When Andrew M. Saul, 73, was confirmed by the U.S. Senate as the new commissioner of Social Security last June, it brought to an end a six-year period in which the Social Security Administration (SSA) was run by a sequence of temporary appointees. Saul is now in charge of one of the most important operations in the federal government, an agency that pays out more than $1 trillion every year to more than 64 million Social Security beneficiaries. Saul—who started his career managing national retail clothing chains and also helmed the Federal Retirement Thrift Investment Board—is tasked with solving problems, such as slow customer service, that have troubled the SSA for years, and newer issues like scams run by people pretending to represent the agency. He spoke with the AARP Bulletin about what he's doing to help the SSA face these challenges, and here are edited excerpts from the conversation.
“It’s been, of course, a real learning experience, but the most significant thing is that whatever we do from here on in, the SSA has to be for the benefit of our customer. We are here to service them. It’s become kind of the watchword, that whatever decision we make, it has to be for the good of beneficiaries. If we do that, we will never make a mistake. That’s our mission. We have some challenges, as everybody knows, in delivering the proper service to our customers. And this is what we are currently focusing on—everything from our disability operations to our 800 number to our field offices.
“I believe in getting out there with our customers, getting into the field and seeing what’s happening. On one of my first field trips, I happened to notice on the door that we closed at 12 o'clock on Wednesdays. I frankly couldn't believe it, because we were losing basically 10 percent of our available time to service our customers by being closed on Wednesday afternoons. Then I understood why Thursday morning, when we opened, was kind of bedlam—like a Monday morning. But as of the beginning of January, all our offices are now open for the full day, five days a week.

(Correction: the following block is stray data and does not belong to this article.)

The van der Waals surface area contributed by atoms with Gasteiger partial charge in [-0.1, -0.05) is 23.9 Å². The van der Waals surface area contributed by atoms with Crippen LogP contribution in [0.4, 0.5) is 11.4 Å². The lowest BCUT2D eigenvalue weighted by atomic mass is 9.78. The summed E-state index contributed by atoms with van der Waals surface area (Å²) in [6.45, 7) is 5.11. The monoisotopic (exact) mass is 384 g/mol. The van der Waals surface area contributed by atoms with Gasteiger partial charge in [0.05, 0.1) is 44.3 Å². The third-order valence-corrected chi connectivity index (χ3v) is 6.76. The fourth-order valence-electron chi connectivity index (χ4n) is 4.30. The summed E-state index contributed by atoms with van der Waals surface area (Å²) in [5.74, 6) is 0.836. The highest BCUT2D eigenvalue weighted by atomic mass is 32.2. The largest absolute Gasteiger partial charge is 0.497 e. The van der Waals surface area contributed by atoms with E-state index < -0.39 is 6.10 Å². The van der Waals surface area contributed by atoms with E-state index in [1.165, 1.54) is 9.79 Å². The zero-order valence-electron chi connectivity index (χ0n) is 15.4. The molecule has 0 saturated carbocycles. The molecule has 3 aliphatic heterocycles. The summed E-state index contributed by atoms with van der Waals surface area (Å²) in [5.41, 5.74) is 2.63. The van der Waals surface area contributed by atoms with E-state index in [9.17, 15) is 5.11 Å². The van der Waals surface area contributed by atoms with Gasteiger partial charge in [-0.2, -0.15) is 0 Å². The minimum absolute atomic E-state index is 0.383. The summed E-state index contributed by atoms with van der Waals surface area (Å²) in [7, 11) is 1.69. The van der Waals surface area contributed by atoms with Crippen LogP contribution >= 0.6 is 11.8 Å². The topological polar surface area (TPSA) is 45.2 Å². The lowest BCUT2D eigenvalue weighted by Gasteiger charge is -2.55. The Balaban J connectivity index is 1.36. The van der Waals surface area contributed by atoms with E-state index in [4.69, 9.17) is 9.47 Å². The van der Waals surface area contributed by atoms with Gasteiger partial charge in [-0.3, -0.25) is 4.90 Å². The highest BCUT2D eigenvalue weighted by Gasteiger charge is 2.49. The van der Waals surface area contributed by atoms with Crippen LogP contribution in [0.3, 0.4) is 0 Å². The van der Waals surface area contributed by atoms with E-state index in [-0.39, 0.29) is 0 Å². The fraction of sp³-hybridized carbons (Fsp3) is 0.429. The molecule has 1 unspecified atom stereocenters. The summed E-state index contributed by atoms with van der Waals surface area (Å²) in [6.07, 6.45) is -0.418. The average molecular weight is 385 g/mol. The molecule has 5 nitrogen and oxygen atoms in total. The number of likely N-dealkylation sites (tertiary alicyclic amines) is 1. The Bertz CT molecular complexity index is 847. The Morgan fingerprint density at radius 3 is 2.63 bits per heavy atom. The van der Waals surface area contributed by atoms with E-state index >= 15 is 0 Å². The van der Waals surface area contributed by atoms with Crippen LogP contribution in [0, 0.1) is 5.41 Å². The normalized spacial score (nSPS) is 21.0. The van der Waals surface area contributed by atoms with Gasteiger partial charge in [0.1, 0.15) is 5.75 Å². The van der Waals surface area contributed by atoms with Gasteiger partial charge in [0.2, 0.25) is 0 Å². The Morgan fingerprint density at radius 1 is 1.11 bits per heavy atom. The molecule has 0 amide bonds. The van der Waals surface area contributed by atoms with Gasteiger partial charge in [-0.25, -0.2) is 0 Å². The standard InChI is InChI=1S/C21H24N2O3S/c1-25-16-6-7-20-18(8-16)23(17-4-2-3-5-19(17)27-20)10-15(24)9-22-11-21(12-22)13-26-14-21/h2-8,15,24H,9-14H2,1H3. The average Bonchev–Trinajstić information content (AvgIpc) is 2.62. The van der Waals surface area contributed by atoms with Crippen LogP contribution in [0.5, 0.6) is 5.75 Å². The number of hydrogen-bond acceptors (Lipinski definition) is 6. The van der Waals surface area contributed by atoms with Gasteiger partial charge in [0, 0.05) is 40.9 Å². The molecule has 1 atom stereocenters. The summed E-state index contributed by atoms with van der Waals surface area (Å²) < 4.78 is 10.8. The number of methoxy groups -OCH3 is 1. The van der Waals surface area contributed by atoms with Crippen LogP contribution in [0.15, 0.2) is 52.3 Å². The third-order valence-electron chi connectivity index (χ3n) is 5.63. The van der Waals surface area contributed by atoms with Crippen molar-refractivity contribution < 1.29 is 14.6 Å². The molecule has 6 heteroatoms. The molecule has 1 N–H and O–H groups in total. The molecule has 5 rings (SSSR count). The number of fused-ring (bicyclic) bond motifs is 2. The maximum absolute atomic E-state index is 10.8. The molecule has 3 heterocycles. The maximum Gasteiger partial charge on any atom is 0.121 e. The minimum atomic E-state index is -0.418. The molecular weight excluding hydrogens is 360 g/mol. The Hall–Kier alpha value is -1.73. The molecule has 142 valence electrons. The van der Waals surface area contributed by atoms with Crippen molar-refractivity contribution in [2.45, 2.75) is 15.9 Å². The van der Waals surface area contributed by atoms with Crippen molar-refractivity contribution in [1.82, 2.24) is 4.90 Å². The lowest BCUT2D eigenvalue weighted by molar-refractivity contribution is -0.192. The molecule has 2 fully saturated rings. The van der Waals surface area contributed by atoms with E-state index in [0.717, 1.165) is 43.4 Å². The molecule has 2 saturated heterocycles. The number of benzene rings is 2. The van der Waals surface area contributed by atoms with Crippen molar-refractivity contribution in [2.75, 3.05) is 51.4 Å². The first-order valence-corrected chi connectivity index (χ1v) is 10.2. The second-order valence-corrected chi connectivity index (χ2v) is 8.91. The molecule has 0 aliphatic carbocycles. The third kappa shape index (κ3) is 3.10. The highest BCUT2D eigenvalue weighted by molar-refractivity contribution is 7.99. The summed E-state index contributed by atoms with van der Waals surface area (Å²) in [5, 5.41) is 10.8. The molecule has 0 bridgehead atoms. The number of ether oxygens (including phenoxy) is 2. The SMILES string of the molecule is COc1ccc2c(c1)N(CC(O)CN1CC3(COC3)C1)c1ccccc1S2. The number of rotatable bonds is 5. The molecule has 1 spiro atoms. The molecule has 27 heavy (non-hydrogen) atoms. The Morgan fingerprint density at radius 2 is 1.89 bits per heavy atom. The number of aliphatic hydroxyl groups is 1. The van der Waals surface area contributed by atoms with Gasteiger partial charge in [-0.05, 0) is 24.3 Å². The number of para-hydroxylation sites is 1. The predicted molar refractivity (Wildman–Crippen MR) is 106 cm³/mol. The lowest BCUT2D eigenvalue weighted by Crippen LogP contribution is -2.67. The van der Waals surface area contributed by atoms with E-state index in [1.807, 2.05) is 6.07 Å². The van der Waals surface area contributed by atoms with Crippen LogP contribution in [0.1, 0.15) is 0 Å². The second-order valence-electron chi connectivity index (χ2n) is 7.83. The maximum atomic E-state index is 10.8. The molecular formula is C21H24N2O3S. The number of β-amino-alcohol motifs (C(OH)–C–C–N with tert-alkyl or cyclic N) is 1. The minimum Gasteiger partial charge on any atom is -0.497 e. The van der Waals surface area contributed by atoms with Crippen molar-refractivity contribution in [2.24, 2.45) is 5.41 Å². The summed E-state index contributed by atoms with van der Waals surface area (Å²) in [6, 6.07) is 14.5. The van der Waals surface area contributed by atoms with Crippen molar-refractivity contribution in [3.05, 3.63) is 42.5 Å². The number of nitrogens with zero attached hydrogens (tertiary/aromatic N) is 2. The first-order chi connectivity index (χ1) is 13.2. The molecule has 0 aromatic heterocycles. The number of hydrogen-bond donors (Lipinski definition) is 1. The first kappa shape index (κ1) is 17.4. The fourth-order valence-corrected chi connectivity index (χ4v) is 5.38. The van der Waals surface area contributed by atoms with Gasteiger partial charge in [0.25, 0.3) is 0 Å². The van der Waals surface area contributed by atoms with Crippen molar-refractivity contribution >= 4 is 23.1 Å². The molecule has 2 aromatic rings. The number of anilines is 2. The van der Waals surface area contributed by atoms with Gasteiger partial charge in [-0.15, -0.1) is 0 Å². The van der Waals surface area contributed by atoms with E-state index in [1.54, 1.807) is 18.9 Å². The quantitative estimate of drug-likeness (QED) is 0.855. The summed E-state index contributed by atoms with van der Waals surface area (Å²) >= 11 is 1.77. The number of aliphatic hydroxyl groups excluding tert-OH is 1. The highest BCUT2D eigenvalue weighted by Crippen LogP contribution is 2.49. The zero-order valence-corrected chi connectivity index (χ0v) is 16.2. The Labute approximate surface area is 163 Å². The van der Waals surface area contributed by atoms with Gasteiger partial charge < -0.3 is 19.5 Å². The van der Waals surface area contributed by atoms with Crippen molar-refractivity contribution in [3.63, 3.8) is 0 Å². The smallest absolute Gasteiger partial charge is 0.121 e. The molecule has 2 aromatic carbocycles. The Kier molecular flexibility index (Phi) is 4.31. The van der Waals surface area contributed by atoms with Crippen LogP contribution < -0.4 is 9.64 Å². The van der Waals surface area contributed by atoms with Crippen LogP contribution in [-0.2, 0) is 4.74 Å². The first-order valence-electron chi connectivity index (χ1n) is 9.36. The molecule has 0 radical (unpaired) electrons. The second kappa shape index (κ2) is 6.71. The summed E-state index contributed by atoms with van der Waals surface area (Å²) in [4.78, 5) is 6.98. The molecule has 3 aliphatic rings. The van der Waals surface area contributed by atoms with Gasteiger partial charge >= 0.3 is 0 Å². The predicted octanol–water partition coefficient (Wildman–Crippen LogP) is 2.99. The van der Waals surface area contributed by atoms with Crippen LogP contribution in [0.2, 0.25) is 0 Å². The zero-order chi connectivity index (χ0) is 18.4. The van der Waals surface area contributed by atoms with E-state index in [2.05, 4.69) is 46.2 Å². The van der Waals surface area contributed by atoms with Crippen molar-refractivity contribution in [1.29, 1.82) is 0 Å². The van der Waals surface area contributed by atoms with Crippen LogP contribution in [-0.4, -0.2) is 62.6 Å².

“Our call wait time right now is down by about 50 percent. We’ve got farther to go, but I think if you watch over the next six months, we will get the call centers down to the proper waiting time, which will be close to zero. That’s a prediction that I'm willing to make here, and I believe we will succeed in doing this.
“The second thing is the offices. We’re reorganizing how the offices operate and how we handle customers from the time they walk in the door. If you look at our field offices, over a third of our customers come in for card replacements, and another 20 percent come in for benefit statements. So we are now working on a process where customers coming in for a simple task like that are routed to an express agent, and they don’t have to sit there and wait in the office for an agent who deals with more complicated tasks. This sounds so simple, but if you think about it, almost 50 percent of our customers coming into the offices were waiting like somebody that had a very complicated problem, which is crazy.”
Find more excerpts from the interview on the AARP website.